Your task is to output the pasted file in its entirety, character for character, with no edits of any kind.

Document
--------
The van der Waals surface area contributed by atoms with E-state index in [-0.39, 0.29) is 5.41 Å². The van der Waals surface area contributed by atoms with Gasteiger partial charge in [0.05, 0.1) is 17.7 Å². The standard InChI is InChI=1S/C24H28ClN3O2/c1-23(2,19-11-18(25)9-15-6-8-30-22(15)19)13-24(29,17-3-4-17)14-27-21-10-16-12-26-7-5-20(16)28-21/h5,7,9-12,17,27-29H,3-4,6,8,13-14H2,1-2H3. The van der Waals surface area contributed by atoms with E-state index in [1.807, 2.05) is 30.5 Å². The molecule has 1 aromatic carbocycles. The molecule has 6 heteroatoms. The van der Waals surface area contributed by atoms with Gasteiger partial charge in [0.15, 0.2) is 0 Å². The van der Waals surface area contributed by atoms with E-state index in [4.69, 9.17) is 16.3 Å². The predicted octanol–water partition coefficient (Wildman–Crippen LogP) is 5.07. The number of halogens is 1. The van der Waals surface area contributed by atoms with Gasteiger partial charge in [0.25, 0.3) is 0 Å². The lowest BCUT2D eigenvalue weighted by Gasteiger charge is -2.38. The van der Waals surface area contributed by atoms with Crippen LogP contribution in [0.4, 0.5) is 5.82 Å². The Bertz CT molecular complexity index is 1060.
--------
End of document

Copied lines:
The van der Waals surface area contributed by atoms with E-state index in [-0.39, 0.29) is 5.41 Å². The van der Waals surface area contributed by atoms with Gasteiger partial charge in [0.05, 0.1) is 17.7 Å². The standard InChI is InChI=1S/C24H28ClN3O2/c1-23(2,19-11-18(25)9-15-6-8-30-22(15)19)13-24(29,17-3-4-17)14-27-21-10-16-12-26-7-5-20(16)28-21/h5,7,9-12,17,27-29H,3-4,6,8,13-14H2,1-2H3. The van der Waals surface area contributed by atoms with E-state index in [1.807, 2.05) is 30.5 Å². The molecule has 1 aromatic carbocycles. The molecule has 6 heteroatoms. The van der Waals surface area contributed by atoms with Gasteiger partial charge in [0.15, 0.2) is 0 Å². The van der Waals surface area contributed by atoms with E-state index in [4.69, 9.17) is 16.3 Å². The predicted octanol–water partition coefficient (Wildman–Crippen LogP) is 5.07. The number of halogens is 1. The van der Waals surface area contributed by atoms with Gasteiger partial charge in [0.25, 0.3) is 0 Å². The lowest BCUT2D eigenvalue weighted by Gasteiger charge is -2.38. The van der Waals surface area contributed by atoms with Crippen LogP contribution in [0.4, 0.5) is 5.82 Å². The Bertz CT molecular complexity index is 1060.